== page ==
including in the biomass and advanced biofuel and cellulosic ethanol sectors. and other issues. currently set at a maximum blend level of 10 percent ethanol into conventional gasoline (known as E10). percent share of renewable fuel demand by the same year.000 jobs may be created. distribution. Department of Energy (DOE) projects that for every 1 billion gallons of cellulosic ethanol that comes online.5 billion gallons per year because of the total amount of transportation fuels used. could lead to the creation of 2 million jobs if the country achieves 25 percent low-carbon fuels content by 2025. Washington.45 Some investors are also reluctant to invest during a time of low or moderate oil prices and weak demand for oil and ethanol.46 These financial uncertainties have been a leading factor in calls to increase the nation’s ethanol blending limit. but some proponents argue that addi- skidrd * A higher-level blend of 85 percent (E85) can be used only in specially modiﬁed engines and is sold at only a small number of ﬁlling stations across the United States.org .48 Changing the blend level is more than a formality. 12 Red. w orldwatch. a study released in early 2009 predicts that meeting the advanced biofuels requirements of the Renewable Fuel Standard will create 123. however.50 Bioidiesel blends available at a station in Seattle. some experts predict that the blend level may be raised to 12 or 13 percent in the short term.39 Another study estimates that investment in green jobs.S. necessitating higher blending limits of 15–20 percent to guarantee a larger domestic market for ethanol and encourage more development and investment.S. White.40 The U. and the U. Including ethanol in every gallon of gasoline in the country is currently impossible due to limitations in production. up to 20.42 U.41 Lastly.000 jobs (including 29. and Green w w w. before the full effects are known. Environmental Protection Agency and DOE are studying the effects on vehicle engines and the environment of raising the blending limit.000 direct jobs) by 2012.Biofuels in the United States Today tional support is necessary to maintain a viable industry.49 With mounting pressure from industry groups and potential support from the heads of both agencies.44 One estimate indicates that the number of investment banks with a history of supporting ethanol development over the last decade has dropped from around 20 to only five today.S.43 The global recession and credit crunch are often cited as hampering the development of advanced biofuels such as cellulosic ethanol. Limiting the level of ethanol that can be blended restricts the overall amount of ethanol that can be sold in the United States to about 12.47 * Many ethanol proponents have argued that this virtual production cap—often called the “blend wall”— will soon be reached. ethanol producers continue to receive generous subsidies (amounting to an estimated $8 billion in 2008) to help maintain production.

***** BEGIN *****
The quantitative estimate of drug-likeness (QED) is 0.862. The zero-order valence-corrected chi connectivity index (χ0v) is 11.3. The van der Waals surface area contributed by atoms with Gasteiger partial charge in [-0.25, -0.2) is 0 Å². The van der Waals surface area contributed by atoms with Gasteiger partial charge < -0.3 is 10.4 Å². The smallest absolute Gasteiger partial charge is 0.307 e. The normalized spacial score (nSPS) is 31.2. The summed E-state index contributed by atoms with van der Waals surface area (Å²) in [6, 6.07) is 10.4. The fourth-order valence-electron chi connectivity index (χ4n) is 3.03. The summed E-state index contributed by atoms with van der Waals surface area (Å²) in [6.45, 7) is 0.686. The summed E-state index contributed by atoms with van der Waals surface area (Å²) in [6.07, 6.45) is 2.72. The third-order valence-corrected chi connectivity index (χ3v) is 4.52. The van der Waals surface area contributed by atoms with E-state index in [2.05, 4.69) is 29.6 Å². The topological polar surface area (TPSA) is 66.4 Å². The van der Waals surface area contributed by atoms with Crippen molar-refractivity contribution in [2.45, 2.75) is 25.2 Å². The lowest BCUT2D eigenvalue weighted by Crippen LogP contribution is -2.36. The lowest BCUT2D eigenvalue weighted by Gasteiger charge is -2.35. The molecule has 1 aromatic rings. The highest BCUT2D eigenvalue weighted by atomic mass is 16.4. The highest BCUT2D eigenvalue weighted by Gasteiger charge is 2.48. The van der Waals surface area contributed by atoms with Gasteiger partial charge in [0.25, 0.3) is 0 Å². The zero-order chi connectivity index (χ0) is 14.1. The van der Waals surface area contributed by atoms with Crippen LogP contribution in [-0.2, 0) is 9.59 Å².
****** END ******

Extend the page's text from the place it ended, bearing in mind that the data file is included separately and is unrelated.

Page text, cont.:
In theory. and Green 13 . when evaluated over the entire fuel lifecycle (from field to tank).7 percent in 2008. These emissions occur when fertilizers and pesticides are manufactured. pump irrigation water. transportation sector by only 0. ethanol consumption reduced total emissions from the U.7 In places where coal. biofuels could be a “zero-carbon” or “carbon-negative” energy source because many potential feedstocks (grasses.worldwatch. more efficient processing. Point markers indicate best estimates made by EPA. www.) As a result. such as when crops are tilled and when new land is cleared for feedstock cultivation. and operate refineries.6 (See Figure 5. and other developments. in large part because the refining process is fueled by sugar cane bagasse.Climate and Environmental Impacts of Current Biofuels B iofuels are considered to be an environmentally friendly alternative to fossil fuels in part because they have the potential to emit fewer greenhouse gases per mile traveled than gasoline and petroleum diesel. a carbon-intensive fuel. GHG Emissions Reduction Potentials for Ethanol. by Feedstock Type 0 Emissions Reduction Potential (%) -20 Corn Ethanol -40 Sugarcane Ethanol -60 -80 Cellulosic Ethanol -100 Note: Ranges are based on scientific literature and do not include emissions from changes in land use. however.5 Current best estimates suggest that corn ethanol provides only a 12–18 percent net reduction in greenhouse gas emissions. current U. depending on such factors as where and how the fuel is produced and on specific assumptions used in the studies. the stalks that remain after sugar cane has been pressed to make sugar.3 Ethanol from sugar cane also offers a strong energy return. Estimates of energy balance vary widely among and even within fuel types. One way to analyze a biofuel’s climate contribution is by assessing its “fossil energy balance.S.” or the amount of energy contained in the biofuel compared to the amount of fossil fuel used to produce it. In reality. and applied. compared to gasoline (the Environmental Protection Agency estimates a 22 percent reduction).4 The energy balance for some biofuels is expected to improve over time with increased yields. biofuels depend on significant fossil fuel inputs that release a variety of greenhouse gases. transported. and other plants) continually store carbon in their root systems and the soil. when fossil energy is used to run farm machinery.2 Most research indicates that biodiesel and other advanced biofuels such as cellulosic ethanol display some of the highest lifecycle energy balances. trees. White.1 Greenhouse gases are also released during changes in land use.8 Figure 5. is used to power the refinery. including carbon dioxide and nitrous oxide. the lifecycle emissions for ethanol can be as high as or higher than those associated with gasoline. and when the processed fuel is transported and used. on average.org Red.S.